- The Washington Times - Sunday, September 30, 2001

Usually, Robert King can't decide whether dinner at O'Donnell's is a great way to end a lousy week or begin a great weekend.
This weekend was different. Mr. King's dinner of crab imperial and baked potato was delicious, as always, but O'Donnell's of Bethesda is closing after 45 years. The decision came easy this time: It was, without doubt, a lousy way to end a week and begin a weekend.
He jokingly claims to be the cook in his household, which gives him the power to say, "We're going out to dinner." And that almost always meant going to O'Donnell's.
"This is a comfortable place," said Mr. King, 58. He picked up the restaurant's familiar blue-and-white menu and pointed to the fine print at the bottom of the appetizer listing.
It read: "We ask that you refrain from cell phone use in the dining rooms."
Mr. King beamed it is a sentence that always brings a smile to his face as he and his wife enjoyed their last supper at Table 101, the table they always request.
He's not the only one who will miss this Maryland landmark on Wisconsin Avenue, which at 10 last night served the last of its famous rum buns, a 4-inch-high confection shaped like a cylinder and slathered with white icing.
"Hmmm, they're warm. It's like having dessert before dinner," Elaine Jackson of Hyattsville said, pulling the sticky sweet bun apart and nibbling on it while deciding on her main course. She finally settled for the Norfolk sampler, a combination of sauteed Maine lobster meat, lump crab meat and gulf shrimp.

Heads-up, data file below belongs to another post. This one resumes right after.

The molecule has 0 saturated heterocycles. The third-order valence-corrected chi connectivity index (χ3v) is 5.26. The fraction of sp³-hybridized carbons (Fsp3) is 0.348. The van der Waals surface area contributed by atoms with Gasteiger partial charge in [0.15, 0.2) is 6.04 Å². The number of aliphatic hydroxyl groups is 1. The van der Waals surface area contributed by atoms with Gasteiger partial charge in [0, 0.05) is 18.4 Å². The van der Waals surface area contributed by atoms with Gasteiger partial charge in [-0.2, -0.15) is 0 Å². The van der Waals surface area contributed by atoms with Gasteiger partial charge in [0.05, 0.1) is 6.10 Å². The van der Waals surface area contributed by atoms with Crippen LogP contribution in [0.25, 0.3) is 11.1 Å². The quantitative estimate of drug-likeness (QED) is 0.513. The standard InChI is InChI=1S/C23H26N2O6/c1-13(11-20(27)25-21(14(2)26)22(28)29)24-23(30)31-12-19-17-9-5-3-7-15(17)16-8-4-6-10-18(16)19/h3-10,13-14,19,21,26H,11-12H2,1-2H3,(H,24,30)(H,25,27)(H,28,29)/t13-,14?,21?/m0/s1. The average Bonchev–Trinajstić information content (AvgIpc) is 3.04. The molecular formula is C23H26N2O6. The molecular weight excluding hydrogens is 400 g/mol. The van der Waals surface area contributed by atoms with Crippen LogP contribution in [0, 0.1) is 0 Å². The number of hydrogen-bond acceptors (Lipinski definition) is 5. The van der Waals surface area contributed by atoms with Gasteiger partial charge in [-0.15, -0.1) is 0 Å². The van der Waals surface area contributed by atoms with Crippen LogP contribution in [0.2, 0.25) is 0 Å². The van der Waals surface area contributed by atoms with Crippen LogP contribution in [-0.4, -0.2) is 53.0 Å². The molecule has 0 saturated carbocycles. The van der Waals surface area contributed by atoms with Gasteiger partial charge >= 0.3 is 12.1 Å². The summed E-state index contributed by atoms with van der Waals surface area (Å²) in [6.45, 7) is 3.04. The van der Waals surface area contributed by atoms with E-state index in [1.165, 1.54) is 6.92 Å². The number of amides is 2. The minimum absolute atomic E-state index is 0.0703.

That's only one of the many Norfolk-style dishes that made O'Donnell's famous.
Yesterday, loyal patrons streamed in and out of its solid wooden doors. Among them were Robert T. Hartmann and his wife Roberta, who came to enjoy a final lunch, see one of their favorite waiters, Kenny, and, of course, get a few rum buns to go.
Mr. Hartmann, a veteran newspaper man who headed the Washington bureau for the Los Angeles Times for 10 years, used to eat at O'Donnell's on E Street. Mrs. Hartmann said they were ecstatic when O'Donnell's moved to Bethesda. Like her husband, she's sorry to see the Bethesda landmark close.
"I ordered everything today the crab dip, the crab cakes and rum buns to go," she said.
In 1922, founder Tom O'Donnell opened his first restaurant on E Street NW. Three decades later, in 1956, his daughter, Janice O'Donnell Edelblut, opened the Bethesda branch on the site of the old Edgemoor Motor Building.
This week has been bittersweet for Bill Edelblut, Tom O'Donnell's grandson and owner.
"It's a decision that took a long time to make. Although, it's time to go, it is still an emotional time. We've had great people and loyal customers for 46 years. But, it has run its course and it's time to move on and time to concentrate on the Gaithersburg restaurant," Mr. Edelblut said.
"This place [had] become a second home to many people. We opened at 11:30 a.m. every day and people came here every day to a staff that [loved their jobs] we're in the hospitality business, that's been one of our strengths," he said.
"It's been around so long, it's an institution. The manager and the owner are great. And I've made some true friends here co-workers and customers," waiter Tim Whitfield, who has worn a number of hats over his seven years at O'Donnell's, said.

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